[28] All of the models project a large increase in HWF in western Japan (including Nagoya and Osaka). AGCM-180km projects increases of more than 10 d yr–1 in Kyushu and Chugoku (Figures 10a–10d), and AGCM-60km projects increases of more than 10 d yr–1 in Kyushu and more than 20 d yr–1 in Chugoku (Figures 10e–10h). This large increase in HWF in western Japan is consistently projected by all ensemble members (Figures 10a–10h). AGCM-20km and NHM-5km project increases of more than 30 d yr–1 along the coastline of western Japan (Figures 10i and 10j), although this feature does not appear in the AGCM-60km and AGCM-180km results.

[29] All of the models except for AGCM-20km show larger increases in HWF (by more than 10 d yr–1) in western Hokkaido (including Sapporo) than in eastern Hokkaido (Figures 10a–10h and 10j). This finding is consistently projected by all the ensemble members (Figures 10a–10h). NHM-5km projects increases of more than 20 d yr–1 along the coastline of western Hokkaido (Figure 10j).

[30] The projected future increase in HWF is larger in the western and southern coastal areas of the Korean Peninsula than in other areas of the peninsula. AGCM-180km simulates an increase of more than 15 d yr–1, and AGCM-60km and the higher-resolution models simulate increases of more than 20 d yr–1. This relatively large increase in HWF in the western and southern coastal areas of the Korean Peninsula is consistently projected by all the ensemble members (Figures 10a–10h). AGCM-20km and NHM-5km also project increases of more than 30 d yr–1 on Jeju Island, for which AGCM-60km and AGCM-180km are unable to represent the topography (Figures 10i and 10j, respectively).

[31] AGCM-60km and higher-resolution models project large increases in HWF in Kanto (including Tokyo) and in Tohoku on the Pacific Ocean side (including Sendai). These large increases are consistently projected by all the members of the AGCM-60km ensemble (Figures 10e–10h). In Kanto, AGCM-60km projects an increase of more than 15 d yr–1 (Figures 10e–10h). AGCM-20km and NHM-5km project increases of more than 30 d yr–1, especially in coastal areas of Kanto (Figures 10i and 10j). AGCM-60km projects an increase of more than 15 d yr–1 near Sendai (Figures 10e–10h). AGCM-20km projects increases of more than 25 d yr–1 near Sendai. AGCM-20km and NHM-5km project larger future increases (by more than 10 d yr–1) in Tohoku on the Pacific Ocean side than on the Japan Sea side (Figures 10i and 10j).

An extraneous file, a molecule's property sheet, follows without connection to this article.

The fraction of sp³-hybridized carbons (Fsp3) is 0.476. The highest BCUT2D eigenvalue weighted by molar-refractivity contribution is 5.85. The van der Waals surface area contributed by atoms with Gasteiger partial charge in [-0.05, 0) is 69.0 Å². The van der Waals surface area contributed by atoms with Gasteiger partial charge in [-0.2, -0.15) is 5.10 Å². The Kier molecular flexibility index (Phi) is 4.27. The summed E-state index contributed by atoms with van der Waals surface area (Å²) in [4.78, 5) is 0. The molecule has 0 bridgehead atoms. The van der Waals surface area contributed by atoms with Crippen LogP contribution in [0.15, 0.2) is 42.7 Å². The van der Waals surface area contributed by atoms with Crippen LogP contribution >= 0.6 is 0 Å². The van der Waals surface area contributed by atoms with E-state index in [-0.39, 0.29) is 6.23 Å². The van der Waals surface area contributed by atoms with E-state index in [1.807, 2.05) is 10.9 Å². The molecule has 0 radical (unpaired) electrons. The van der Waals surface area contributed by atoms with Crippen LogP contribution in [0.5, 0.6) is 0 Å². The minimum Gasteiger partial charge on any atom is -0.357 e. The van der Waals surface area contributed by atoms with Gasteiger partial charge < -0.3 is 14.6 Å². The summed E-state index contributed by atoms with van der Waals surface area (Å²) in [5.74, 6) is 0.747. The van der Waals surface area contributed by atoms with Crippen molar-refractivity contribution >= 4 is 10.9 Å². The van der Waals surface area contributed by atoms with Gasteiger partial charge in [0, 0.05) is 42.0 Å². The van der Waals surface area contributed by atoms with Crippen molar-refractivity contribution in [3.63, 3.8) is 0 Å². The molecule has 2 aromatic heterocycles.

[32] These simulated spatial patterns of future changes in HWF are explained by future changes in seasonal mean percentiles of Tmax. Figure 12 shows areas where the seasonal mean 50th percentile of Tmax in future climate exceeds the seasonal mean Tmax90 in present-day climate simulated by NHM-5km. The areas show good agreements with areas in which the projected future changes in HWF and HWD exceed 20 d yr–1 and 3 d event–1, respectively (Figures 10j and 11j). NHM-5km projects almost the same future changes in the seasonal mean percentiles of Tmax averaged over the three subregions of Japan (v in Figure 3), in terms of 90th percentile, 2.5 (NJ), and 2.6 K (EJ and WJ) (v in Figure 7). On the other hand, the simulated seasonal mean magnitude of present-day interannual variation of Tmax (Tmax90-10) in WJ is smaller than the other areas (v in Figure 3)—8.2, 6.5, and 5.3K in NJ, EJ, and WJ, respectively—and very small future changes are projected in all of the subregions (v in Figure 7). This small magnitude of interannual variation of Tmax results in large future changes in HWF and HWD in WJ.

Figure 12.

Areas where seasonal mean 50th percentile of Tmax in future climate exceeds seasonal mean 90th percentile of Tmax in present-day climate simulated by NHM-5km.

4 Summary and Discussion